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Sunni Jihadists Are Camped Just East Of The Golan Heights. Why Hasn’t The IDF Blasted Them Yet?

Posted by Phoenix Woman on September 25, 2014

That’s the question Gary Brecher keeps asking:

Nobody ever seems to mention it, but the supposedly fearsome IS now owns the ground right under Israel’s Golan Heights fortifications, after moving in in June 2014 when the weary SAA, tired of being shelled by the IDF, moved out.

So IS has been in place right there on Israel’s border for months now—and there’s been no attack from Israel. Yes, folks, you might actually get the impression that the Israelis—who know a thing or two about threat assessment—just don’t take IS very seriously.

How can this be? Brecher has a few ideas about that:

Israel decided long ago that only the Shia are what noted Zionist Walter Sobchak would call “a worthy fuckin’ opponent.” If you look at the pattern of Israeli intervention in Syria since the Civil War began there, you find the IDF striking Assad’s SAA targets over and over , especially when the SAA might have been transferring weapons to Hezbollah—but to the best of my knowledge, not once attacking any Sunni jihadi forces like IS.

The Israeli view seems to be that only the Shia forces—the SAA, Hezbollah, and above all their patron Iran—are serious threats. Meanwhile, they’ve been treating Sunni jihadi militias like IS like de facto allies, never once attacking Sunni militias dug in just below the Golan Heights.

Most interesting.

2 Responses to “Sunni Jihadists Are Camped Just East Of The Golan Heights. Why Hasn’t The IDF Blasted Them Yet?”

  1. Charles II said

    It’s no surprise.

    Saudi Arabia and Israel are long-term allies. They long ago decided that if the US wouldn’t take out Iran, they would take out Iran’s closest ally in the Middle East. Saudi Arabia decided to use AQI, which has been run out of the place by the Sunnis. They were, after all, even more ferocious than al-Nusra.

    But once the pro-Iranian government in Baghdad starting oppressing the Sunnis, AQI (now reborn as ISIS) made the mistake of coming back into Iraq instead of taking down Assad. This was unacceptable to the US, which had been fine as long as they were fighting Assad. By contrast, the Saudis and Israel were fine with ISIS invading Iraq, since that (they think) weakens Iran.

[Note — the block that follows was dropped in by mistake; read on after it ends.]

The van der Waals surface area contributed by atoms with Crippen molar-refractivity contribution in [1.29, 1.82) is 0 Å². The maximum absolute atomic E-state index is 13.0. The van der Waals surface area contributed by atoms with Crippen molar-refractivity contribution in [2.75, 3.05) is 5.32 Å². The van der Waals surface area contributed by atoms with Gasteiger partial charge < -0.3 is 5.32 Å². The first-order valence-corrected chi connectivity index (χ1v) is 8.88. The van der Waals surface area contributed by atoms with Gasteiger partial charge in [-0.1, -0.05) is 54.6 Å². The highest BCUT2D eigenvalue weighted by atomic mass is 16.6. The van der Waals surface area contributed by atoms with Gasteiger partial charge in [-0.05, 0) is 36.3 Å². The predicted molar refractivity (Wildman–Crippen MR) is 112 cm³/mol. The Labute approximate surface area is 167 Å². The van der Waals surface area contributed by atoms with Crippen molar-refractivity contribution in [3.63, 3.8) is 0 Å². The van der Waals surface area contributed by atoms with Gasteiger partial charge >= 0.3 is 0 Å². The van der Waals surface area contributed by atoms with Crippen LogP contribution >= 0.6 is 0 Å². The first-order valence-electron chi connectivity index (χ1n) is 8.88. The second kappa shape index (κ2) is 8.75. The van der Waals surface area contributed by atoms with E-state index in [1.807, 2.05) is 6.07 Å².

The neo-cons may still be seeking revenge over the hostage crisis of the late 70s. But wiser heads understand that our geopolitical interests are more closely aligned with Iran. That’s why we accepted a pro-Iranian government in Baghdad. And so what they have created is, basically, a potentially irreconcilable split between the US and Israel/Saudi Arabia. We cannot tolerate chaos in the Middle East, since that interferes with the extraction of oil and hence with the stability of Europe. They, on the other hand, want to destroy some of the most stable governments in the region.

    Push has come to shove.

    • Yup. The shove would have eventually happened anyway, but ISIS’ egotistic, hamfisted, and strategically idiotic brutality has forced the issue.

      The problem for the Saudis and Israelis is that while AQI/ISIS/IS is great at grabbing headlines, they stink at strategy and tactics beyond the short term. The initial plan for AQI was to try and topple the Jordanian government, but the Jordanian security apparatus is tougher than steel, and the AQi folk found themselves fleeing the country for ever-softer targets, hanging out in the uncontrolled borderlands by the Syria-Iraq frontier licking their wounds and collecting Saudi and Kuwaiti money for their next moves.

      The Syrian “civil war” (actually the ongoing Saudi/Kuwaiti-backed coup attempt) was to be where AQI finally repaid the investments made in it, but the gross brutality and open praise for Al-Qaeda made it difficult to sell them and their fellow Sunni jihadi outfits as nice noble freedom fighters in the US, even with all the might of AIPAC brought to bear. Plus, the same Republicans who full-throatedly cheered any bellicose moves by George W. Bush were a bit shyer about endorsing any actions by a black Democratic president, even if those actions involved killing brown-skinned Muslim foreigners. So Assad survived, with help from Iran/Hizbollah, and ISIS decided to see how far it could go in al-Anbar province and the Sunni Triangle. If it hadn’t taken the oil towns on the border right away (and had the fleeing Shiites of the Iraqi army, who weren’t thrilled about being in the Sunni Triangle anyway, essentially gift ISIS with tanks and other weapons, which rumor has it are parked in the Syrian hidey-holes waiting to be pressed into service against Assad), it wouldn’t have got this far.

      And now, with all those inconvenient beheading videos of Westerners, ISIS wound up making the same mistakes it made during its 2013 participation in the assault on Assad: Alienating potential Western allies. Not only that, but it’s turned these potential allies into enemies, at least officially.

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